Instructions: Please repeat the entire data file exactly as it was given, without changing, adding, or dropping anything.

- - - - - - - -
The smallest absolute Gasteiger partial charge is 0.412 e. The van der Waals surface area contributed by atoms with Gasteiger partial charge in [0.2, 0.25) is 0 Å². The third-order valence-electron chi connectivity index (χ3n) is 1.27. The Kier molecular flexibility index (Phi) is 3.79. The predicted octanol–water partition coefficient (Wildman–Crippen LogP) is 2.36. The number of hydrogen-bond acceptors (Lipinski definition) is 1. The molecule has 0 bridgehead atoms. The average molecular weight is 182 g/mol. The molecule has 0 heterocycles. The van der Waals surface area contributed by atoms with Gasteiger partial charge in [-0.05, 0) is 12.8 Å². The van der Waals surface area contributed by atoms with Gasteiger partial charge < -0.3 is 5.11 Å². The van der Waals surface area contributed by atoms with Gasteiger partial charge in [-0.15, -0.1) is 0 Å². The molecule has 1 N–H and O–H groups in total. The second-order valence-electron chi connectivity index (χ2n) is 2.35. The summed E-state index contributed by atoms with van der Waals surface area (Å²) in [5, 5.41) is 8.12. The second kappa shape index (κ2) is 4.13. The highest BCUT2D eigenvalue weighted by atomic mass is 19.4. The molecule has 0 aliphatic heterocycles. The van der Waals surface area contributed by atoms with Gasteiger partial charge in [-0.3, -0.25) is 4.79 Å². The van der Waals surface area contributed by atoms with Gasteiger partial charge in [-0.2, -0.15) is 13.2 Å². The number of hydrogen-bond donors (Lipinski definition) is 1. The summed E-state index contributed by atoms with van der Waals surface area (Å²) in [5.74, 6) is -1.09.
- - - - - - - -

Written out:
The smallest absolute Gasteiger partial charge is 0.412 e. The van der Waals surface area contributed by atoms with Gasteiger partial charge in [0.2, 0.25) is 0 Å². The third-order valence-electron chi connectivity index (χ3n) is 1.27. The Kier molecular flexibility index (Phi) is 3.79. The predicted octanol–water partition coefficient (Wildman–Crippen LogP) is 2.36. The number of hydrogen-bond acceptors (Lipinski definition) is 1. The molecule has 0 bridgehead atoms. The average molecular weight is 182 g/mol. The molecule has 0 heterocycles. The van der Waals surface area contributed by atoms with Gasteiger partial charge in [-0.05, 0) is 12.8 Å². The van der Waals surface area contributed by atoms with Gasteiger partial charge < -0.3 is 5.11 Å². The van der Waals surface area contributed by atoms with Gasteiger partial charge in [-0.15, -0.1) is 0 Å². The molecule has 1 N–H and O–H groups in total. The second-order valence-electron chi connectivity index (χ2n) is 2.35. The summed E-state index contributed by atoms with van der Waals surface area (Å²) in [5, 5.41) is 8.12. The second kappa shape index (κ2) is 4.13. The highest BCUT2D eigenvalue weighted by atomic mass is 19.4. The molecule has 0 aliphatic heterocycles. The van der Waals surface area contributed by atoms with Gasteiger partial charge in [-0.3, -0.25) is 4.79 Å². The van der Waals surface area contributed by atoms with Gasteiger partial charge in [-0.2, -0.15) is 13.2 Å². The number of hydrogen-bond donors (Lipinski definition) is 1. The summed E-state index contributed by atoms with van der Waals surface area (Å²) in [5.74, 6) is -1.09.